Golden Age Showcase #8: Fantomah

Today we are going to give the ladies of superhero comics a chance to shine.  While we have previously talked about Miss Victory, one of the earliest super heroines who beat Wonder Woman to the punch,


she was not the first super heroine.  That honor belongs to the queen protector of the jungle: Fantomah.


Origin and career

Fantomah first appeared in Jungle Comics #2 which was published in February of 1940.  She was written as a side story to the introduction of another superhero called the Red Panther.


Before we go on it’s worth mentioning a couple of things.  First the company behind Jungle Comics was a pulp magazine publisher called Fiction House and one of the most popular pulp heroes at the time was the famous Tarzan.


It seems that copying much more successful characters and flooding the market with cheap copycats is nothing new.  Anyway, Fiction House had a bit of success with their own pulp character Sheena: Queen of the Jungle (a character so popular that she would get her own television series)


and in 1940 they decided to expand their comic book line up by commissioning an artist named Henry Fletcher to create a knockoff of their own established success and help establish the new genre of the “white jungle goddess”: Fantomah.


When Fantomah was created it was eventually revealed that she was a former Egyptian relic who was endowed with the power of the gods i.e anything the creator could think of or whatever was needed for Fantomah to save the day.  What makes her separate from most of her other jungle goddess counterparts is that her body would change whenever she needed to use her powers transforming form a gorgeous blonde to…


a living nightmare.  Basically she was an all powerful avatar of justice and vengeance and boy did she have a lot to do.   Her job was to protect her jungle and all its native inhabitants and over the course of her career she faced down evil miners, explorers, and mad scientists.  She wasn’t afraid to deal out some harsh justice as well.  There was one instance where an evil scientist attempts to create an army of super soldier gorillas and Fantomah decides the best course of action is to take the scientist and feed him to his own creation.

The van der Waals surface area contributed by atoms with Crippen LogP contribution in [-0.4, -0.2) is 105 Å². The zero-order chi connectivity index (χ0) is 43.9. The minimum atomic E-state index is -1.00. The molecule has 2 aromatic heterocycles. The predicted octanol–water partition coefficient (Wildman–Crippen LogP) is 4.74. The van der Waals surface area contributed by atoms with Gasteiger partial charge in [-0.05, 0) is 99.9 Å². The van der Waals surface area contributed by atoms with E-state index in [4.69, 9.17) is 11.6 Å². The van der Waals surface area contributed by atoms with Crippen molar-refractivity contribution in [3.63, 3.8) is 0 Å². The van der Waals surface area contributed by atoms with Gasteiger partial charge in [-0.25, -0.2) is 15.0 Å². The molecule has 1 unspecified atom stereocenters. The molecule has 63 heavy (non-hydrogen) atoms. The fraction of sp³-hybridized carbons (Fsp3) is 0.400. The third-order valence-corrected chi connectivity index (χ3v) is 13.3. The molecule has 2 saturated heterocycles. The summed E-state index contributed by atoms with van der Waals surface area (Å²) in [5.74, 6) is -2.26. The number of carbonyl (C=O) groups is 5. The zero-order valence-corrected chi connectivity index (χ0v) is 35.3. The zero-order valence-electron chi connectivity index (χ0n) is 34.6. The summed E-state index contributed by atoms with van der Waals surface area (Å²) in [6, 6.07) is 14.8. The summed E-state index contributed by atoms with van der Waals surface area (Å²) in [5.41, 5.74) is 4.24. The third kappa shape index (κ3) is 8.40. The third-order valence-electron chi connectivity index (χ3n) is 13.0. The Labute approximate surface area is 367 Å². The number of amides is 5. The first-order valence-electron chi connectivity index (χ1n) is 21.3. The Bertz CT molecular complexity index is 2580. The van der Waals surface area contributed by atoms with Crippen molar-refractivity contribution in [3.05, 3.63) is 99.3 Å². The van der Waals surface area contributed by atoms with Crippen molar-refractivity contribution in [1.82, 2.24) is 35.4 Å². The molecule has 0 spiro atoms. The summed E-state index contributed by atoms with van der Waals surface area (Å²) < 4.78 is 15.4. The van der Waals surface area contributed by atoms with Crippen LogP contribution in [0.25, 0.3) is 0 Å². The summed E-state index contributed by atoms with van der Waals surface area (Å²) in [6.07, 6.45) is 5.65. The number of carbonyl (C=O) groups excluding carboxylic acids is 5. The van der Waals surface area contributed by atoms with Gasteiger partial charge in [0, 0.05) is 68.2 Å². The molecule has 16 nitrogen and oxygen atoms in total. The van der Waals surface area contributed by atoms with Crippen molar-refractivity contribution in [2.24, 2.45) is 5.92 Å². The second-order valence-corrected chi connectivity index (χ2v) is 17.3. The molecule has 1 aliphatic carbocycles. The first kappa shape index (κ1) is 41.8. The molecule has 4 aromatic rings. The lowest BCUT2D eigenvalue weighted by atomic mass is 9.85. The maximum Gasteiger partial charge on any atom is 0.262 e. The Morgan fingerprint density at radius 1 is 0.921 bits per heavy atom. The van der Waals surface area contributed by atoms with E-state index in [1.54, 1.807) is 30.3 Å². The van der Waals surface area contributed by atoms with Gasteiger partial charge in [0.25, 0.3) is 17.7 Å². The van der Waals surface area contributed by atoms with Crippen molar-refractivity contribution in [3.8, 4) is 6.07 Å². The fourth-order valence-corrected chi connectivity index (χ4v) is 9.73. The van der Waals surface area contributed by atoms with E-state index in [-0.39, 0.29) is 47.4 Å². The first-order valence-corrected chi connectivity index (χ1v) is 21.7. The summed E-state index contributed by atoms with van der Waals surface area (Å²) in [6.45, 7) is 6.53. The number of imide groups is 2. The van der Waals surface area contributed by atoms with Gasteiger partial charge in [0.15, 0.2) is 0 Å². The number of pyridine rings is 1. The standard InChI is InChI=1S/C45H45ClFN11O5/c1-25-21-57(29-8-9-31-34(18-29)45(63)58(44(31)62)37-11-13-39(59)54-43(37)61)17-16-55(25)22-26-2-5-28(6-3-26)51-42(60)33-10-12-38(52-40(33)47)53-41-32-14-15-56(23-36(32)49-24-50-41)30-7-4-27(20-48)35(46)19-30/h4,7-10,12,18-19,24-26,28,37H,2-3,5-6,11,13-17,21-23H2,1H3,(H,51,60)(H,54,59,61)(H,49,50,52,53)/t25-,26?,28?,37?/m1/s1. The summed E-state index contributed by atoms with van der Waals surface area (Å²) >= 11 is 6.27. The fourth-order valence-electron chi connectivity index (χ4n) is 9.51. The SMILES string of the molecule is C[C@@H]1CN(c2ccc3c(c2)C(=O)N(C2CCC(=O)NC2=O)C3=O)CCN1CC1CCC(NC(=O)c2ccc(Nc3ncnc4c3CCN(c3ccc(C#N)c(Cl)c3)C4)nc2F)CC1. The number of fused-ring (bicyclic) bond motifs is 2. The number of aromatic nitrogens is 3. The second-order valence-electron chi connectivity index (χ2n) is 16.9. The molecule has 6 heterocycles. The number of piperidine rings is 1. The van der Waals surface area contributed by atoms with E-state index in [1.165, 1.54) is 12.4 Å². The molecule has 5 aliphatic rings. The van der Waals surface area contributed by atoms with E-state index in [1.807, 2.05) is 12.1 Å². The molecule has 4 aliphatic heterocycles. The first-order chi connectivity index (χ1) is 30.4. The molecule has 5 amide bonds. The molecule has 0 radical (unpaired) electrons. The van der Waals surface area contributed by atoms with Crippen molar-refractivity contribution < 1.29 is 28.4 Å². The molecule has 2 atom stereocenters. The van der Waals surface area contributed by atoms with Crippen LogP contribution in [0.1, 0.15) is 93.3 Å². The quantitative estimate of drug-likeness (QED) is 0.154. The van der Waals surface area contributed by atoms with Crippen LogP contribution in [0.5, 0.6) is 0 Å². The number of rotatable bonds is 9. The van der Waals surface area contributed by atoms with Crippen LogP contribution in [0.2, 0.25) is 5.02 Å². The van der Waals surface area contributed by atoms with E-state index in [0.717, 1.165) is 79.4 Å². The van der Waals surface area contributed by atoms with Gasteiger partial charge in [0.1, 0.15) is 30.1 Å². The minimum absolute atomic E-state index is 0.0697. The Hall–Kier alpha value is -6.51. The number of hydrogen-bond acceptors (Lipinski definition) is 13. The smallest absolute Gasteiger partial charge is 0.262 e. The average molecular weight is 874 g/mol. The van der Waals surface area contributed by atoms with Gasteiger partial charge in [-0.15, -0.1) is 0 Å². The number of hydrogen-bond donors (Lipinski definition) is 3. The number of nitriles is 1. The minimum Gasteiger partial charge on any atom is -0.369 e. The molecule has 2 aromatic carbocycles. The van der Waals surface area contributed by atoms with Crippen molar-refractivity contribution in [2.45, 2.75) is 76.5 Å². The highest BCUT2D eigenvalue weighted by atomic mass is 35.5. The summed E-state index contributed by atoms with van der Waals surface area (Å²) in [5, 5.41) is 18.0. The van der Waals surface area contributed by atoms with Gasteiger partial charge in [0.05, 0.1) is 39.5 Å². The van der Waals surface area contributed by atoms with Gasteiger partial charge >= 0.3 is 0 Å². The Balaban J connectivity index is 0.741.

She was the first female in comic books to have a dual identity, supernatural powers, and she was created to expressly fight against evil.  These are all the hallmarks of a modern superhero and Fantomah was the first.

So what happened?

Before we go any further, let’s address the pale elephant in the room.  Fantomah: the great protector of the jungle and friend to all the animals and natives is white which can be viewed by many, including myself, to be racist as hell.  The sad reality is that this was the standard operating procedure at the time and this sort of casual racism was the order of the day for pop culture heroes, especially exotic ones like Tarzan or Fantomah.  Personally, I don’t like it and I’m sure a lot of others don’t like it, but it was the way things were back then and we can use examples like this to appreciate just how far we’ve come and as a lesson on what NOT to do with our characters.

You’ll also notice that Fantomah and her stories are…not very well drawn or written.



Fantomah was designed from the start to be a cheap and disposable character designed to fill out the pages of other comic book hero books and sadly she faded into obscurity.  She was eventually re purposed in later appearances to share more similarities with her more popular unpowered counterpart Sheena


But sadly she would eventually fade into pop culture obscurity.

Still, Fantomah was the first lady in comic books to fight evil while having a dual identity and superpowers which makes her the very first female super heroine.

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